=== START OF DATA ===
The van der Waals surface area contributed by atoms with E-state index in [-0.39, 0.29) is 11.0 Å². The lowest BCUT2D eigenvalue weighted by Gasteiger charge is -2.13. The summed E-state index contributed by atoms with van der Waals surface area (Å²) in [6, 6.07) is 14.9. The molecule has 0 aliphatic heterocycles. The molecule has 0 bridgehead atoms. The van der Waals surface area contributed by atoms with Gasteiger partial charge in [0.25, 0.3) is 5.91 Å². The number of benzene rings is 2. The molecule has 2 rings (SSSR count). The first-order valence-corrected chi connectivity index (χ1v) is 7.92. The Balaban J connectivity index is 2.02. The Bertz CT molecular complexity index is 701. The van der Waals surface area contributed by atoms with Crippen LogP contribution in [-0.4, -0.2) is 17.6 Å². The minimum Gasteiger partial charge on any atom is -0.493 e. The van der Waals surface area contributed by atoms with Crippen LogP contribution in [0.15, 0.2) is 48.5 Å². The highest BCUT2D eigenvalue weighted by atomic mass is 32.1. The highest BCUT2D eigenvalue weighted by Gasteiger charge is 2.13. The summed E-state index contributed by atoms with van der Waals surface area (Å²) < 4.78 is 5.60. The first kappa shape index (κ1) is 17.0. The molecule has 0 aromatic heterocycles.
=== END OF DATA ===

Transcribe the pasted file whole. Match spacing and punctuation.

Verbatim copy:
The van der Waals surface area contributed by atoms with E-state index in [-0.39, 0.29) is 11.0 Å². The lowest BCUT2D eigenvalue weighted by Gasteiger charge is -2.13. The summed E-state index contributed by atoms with van der Waals surface area (Å²) in [6, 6.07) is 14.9. The molecule has 0 aliphatic heterocycles. The molecule has 0 bridgehead atoms. The van der Waals surface area contributed by atoms with Gasteiger partial charge in [0.25, 0.3) is 5.91 Å². The number of benzene rings is 2. The molecule has 2 rings (SSSR count). The first-order valence-corrected chi connectivity index (χ1v) is 7.92. The Balaban J connectivity index is 2.02. The Bertz CT molecular complexity index is 701. The van der Waals surface area contributed by atoms with Crippen LogP contribution in [-0.4, -0.2) is 17.6 Å². The minimum Gasteiger partial charge on any atom is -0.493 e. The van der Waals surface area contributed by atoms with Crippen LogP contribution in [0.15, 0.2) is 48.5 Å². The highest BCUT2D eigenvalue weighted by atomic mass is 32.1. The highest BCUT2D eigenvalue weighted by Gasteiger charge is 2.13. The summed E-state index contributed by atoms with van der Waals surface area (Å²) < 4.78 is 5.60. The first kappa shape index (κ1) is 17.0. The molecule has 0 aromatic heterocycles.